New Student Club Wants to Put the Wind Back in Wheaton’s Sails

A few students aim to bring a sailing club to Wheaton with the help of some faculty who are passionate about the sport.

While sailing the waters of Lake Michigan this past summer in his grandparents’ small sailboats, junior biology major Jacob Elsen was inspired. When he returned to campus last fall, he decided to share his experiences with the student body in the form of a new club: Wheaton Sailing.

With the help of fellow sailor and freshman communication major Morgan Reeves, Elsen drafted a constitution and pitched a proposal to the Athletic Department, which is currently under review.

Jacob and Josh Elsen, and Brendan Vandenberg sailing a barnet butterfly over fall break. Photo submitted by Jacob Elsen

While Elsen’s passion for sailing began this past summer at his grandparents’ Wisconsin lodge, Reeves started sailing in sixth grade at a summer camp. She then joined her school’s team, eventually becoming a team captain. 

She said she was happily surprised when Elsen reached out about a club.

“A lot of my friends went off to schools that already had sailing teams,” said Reeves. “My goal was to start one my sophomore year, but I came in, and Jacob was already in the process of starting one.” 

Coordinating sailboats for a group of students is easier said than done, but Elsen and Reeves’ plan is to practice at Lake Geneva Yacht Club in Wisconsin and take excursions to Northwestern University’s sailing facility on Lake Michigan. 

Director of academic and scholarly technology Steven Park ‘85 has been serving as the group’s faculty adviser. Park earned a doctorate in maritime history from the University of Connecticut, and his sailing resume dates all the way back to his job as a waterfront supervisor at HoneyRock Camp, Wheaton’s lakefront property in the North Woods of Wisconsin, in the summer of 1985.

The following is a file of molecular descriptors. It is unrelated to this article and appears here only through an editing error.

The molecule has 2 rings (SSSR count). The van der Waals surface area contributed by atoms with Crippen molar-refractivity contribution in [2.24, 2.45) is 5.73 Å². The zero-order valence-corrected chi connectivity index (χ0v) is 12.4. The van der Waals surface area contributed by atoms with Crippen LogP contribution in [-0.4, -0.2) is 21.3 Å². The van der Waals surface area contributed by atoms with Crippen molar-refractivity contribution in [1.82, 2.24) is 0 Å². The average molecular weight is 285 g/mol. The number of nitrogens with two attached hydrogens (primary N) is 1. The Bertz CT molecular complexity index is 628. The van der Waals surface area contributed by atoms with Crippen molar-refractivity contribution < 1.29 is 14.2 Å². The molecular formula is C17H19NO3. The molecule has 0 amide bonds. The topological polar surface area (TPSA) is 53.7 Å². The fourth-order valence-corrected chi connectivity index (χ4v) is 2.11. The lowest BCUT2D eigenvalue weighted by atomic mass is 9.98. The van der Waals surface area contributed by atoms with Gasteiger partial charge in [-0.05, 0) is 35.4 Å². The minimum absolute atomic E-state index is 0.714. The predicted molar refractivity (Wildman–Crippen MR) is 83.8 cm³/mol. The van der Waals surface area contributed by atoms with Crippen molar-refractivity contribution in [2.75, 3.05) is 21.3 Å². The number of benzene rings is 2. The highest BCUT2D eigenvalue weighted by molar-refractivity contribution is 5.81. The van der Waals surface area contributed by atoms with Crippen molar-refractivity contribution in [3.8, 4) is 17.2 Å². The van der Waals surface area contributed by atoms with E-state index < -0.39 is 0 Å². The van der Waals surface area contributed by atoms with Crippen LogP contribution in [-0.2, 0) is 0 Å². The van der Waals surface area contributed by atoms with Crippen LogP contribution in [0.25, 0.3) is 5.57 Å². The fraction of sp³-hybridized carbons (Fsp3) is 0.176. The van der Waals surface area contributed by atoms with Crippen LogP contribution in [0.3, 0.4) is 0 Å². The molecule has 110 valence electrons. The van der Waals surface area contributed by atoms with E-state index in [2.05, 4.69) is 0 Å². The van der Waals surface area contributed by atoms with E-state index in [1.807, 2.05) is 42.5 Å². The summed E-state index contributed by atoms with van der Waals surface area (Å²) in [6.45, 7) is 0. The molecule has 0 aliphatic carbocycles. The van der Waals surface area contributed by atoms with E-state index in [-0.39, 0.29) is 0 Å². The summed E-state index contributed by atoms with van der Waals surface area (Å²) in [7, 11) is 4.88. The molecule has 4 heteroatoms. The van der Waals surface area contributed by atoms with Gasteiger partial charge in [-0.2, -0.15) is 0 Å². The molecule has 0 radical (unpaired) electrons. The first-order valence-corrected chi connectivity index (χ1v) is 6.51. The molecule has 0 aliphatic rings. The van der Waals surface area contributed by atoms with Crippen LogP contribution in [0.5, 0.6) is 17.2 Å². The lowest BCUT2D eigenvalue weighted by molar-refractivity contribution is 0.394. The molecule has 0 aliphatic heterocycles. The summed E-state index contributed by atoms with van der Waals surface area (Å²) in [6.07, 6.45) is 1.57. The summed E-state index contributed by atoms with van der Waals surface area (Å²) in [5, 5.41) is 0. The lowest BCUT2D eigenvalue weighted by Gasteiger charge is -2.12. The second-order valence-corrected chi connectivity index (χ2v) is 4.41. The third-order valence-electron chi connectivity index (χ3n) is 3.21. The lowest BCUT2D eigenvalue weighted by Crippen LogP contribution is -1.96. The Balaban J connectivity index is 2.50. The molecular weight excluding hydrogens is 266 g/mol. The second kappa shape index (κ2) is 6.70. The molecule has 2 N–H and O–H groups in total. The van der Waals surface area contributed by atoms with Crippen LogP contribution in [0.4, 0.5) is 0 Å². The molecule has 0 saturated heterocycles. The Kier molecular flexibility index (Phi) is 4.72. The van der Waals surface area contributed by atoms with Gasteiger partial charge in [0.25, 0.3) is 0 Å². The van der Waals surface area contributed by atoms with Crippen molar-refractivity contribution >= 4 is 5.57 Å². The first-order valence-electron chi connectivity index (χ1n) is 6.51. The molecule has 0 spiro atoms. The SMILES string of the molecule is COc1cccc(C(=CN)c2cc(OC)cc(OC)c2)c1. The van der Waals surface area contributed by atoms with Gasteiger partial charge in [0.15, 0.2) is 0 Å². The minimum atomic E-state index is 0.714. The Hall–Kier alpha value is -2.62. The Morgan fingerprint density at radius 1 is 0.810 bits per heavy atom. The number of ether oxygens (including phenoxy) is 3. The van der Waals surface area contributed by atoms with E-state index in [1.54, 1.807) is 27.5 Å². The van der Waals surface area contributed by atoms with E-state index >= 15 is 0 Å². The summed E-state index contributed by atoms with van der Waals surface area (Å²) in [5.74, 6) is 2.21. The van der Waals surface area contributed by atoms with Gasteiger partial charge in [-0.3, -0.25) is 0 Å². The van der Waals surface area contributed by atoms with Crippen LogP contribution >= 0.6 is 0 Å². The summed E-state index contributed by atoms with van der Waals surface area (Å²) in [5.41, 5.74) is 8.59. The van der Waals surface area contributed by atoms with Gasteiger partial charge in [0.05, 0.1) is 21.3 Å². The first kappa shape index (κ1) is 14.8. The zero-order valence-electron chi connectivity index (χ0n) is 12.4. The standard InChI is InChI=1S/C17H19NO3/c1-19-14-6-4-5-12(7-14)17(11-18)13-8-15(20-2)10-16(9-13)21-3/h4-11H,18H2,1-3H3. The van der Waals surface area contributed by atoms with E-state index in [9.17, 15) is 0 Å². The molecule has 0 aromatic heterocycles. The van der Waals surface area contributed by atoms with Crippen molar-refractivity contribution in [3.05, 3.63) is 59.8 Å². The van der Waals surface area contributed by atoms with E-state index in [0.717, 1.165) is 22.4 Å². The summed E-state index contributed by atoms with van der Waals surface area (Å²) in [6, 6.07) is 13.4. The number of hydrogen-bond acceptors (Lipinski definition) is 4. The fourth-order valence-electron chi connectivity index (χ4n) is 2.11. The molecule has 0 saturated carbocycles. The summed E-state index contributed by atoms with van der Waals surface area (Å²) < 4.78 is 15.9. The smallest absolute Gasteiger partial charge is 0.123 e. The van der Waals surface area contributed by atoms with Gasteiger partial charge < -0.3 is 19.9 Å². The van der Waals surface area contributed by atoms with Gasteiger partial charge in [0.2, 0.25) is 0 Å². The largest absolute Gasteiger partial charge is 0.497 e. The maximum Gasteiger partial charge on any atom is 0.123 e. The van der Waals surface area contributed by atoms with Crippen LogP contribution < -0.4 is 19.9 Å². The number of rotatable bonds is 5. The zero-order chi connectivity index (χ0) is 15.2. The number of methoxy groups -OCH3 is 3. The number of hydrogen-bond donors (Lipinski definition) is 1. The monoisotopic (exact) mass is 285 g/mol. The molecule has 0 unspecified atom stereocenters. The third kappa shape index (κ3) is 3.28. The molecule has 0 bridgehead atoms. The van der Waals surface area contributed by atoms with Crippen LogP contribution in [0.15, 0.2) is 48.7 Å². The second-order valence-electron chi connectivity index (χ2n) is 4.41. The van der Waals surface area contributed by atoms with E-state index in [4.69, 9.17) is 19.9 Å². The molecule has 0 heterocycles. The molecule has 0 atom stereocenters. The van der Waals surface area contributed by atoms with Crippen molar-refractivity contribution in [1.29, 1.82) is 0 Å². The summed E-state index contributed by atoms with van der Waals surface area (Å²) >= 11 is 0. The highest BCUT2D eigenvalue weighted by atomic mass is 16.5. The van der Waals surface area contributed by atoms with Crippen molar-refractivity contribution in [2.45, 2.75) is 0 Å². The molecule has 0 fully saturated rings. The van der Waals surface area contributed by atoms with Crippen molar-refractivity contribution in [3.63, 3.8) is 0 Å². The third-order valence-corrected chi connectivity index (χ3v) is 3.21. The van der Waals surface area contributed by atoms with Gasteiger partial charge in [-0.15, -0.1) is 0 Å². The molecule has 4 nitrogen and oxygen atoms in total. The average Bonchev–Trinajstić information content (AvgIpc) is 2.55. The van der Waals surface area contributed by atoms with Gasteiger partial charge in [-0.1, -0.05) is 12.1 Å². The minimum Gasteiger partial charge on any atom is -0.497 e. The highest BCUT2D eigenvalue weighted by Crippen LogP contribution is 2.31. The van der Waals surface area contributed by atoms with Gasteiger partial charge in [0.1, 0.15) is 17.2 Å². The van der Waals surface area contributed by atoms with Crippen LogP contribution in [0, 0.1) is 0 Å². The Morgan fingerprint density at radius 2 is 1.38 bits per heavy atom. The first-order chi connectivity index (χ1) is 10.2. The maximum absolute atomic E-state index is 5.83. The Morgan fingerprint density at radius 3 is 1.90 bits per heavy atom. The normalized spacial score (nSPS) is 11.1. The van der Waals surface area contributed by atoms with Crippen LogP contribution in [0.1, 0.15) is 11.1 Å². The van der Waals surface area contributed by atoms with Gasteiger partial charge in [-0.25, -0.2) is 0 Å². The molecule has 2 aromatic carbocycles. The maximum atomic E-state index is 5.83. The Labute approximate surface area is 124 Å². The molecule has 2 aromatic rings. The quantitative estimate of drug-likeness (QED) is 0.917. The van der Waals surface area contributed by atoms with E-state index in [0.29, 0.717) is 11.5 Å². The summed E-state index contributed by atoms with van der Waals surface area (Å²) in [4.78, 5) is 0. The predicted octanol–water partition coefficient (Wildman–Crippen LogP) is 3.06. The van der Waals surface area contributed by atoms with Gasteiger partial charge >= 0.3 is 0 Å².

Park advised a sailing club at the University of Connecticut until he returned to Wheaton as director of AIT in 2017. While a student at Wheaton, Park took sailing lessons from Lisa Maxwell ‘88, who later married their classmate Philip Ryken.

This past summer at HoneyRock, Lisa Ryken and Park reflected on their sailing days as students and lamented the absence of sailing at the camp now.

HoneyRock’s sailing program started on Long Lake at HoneyRock in 1961. From the 1970s to 1991, students also sailed on Lake Superior. Last year, HoneyRock retired its last sailboat, due to a combination of factors including poor wind conditions, higher expenses of maintaining sailboats and waning interest among campers.

Photo submitted by Morgan Reeves

“The problem isn’t HoneyRock,” said Park. “The problem is us. We need to promote sailing at Wheaton College. And we need to find out who our sailors are, and get them jazzed about it.” 

Though Park signed on as faculty adviser for the new sailing club, Associate Professor of Philosophy Robert O’Connor ‘79 will also be helping out. O’Connor and Park took a small group of students sailing on Lake Michigan over a weekend this past September. 

Park and O’Connor plan to take less experienced sailors out on Lake Geneva to practice before diving into the bigger waves of Lake Michigan on excursions. Reeves and Elsen will also help teach new sailors. 

Elsen said he hopes to explore the possibility of sailing competitively with surrounding schools. More than that, though, he wants the sailing club to challenge the perception that sailing is an exclusive sport. 

“We’re really interested in getting the whole campus involved in the club,” he said. “There’s a lot of stereotypes about sailing being a white sport or something just for the wealthy. What we’re really interested in is destigmatizing that and creating a place where everyone can be welcome.”

Correction: A previous version of this article stated that the club had not found a location from which to sail. 

Caroline Sikkink

Caroline Sikkink

Caroline Sikkink is a senior communication major. Originally from Asheville, N.C., she enjoys basketball, raspberries, and documentaries.

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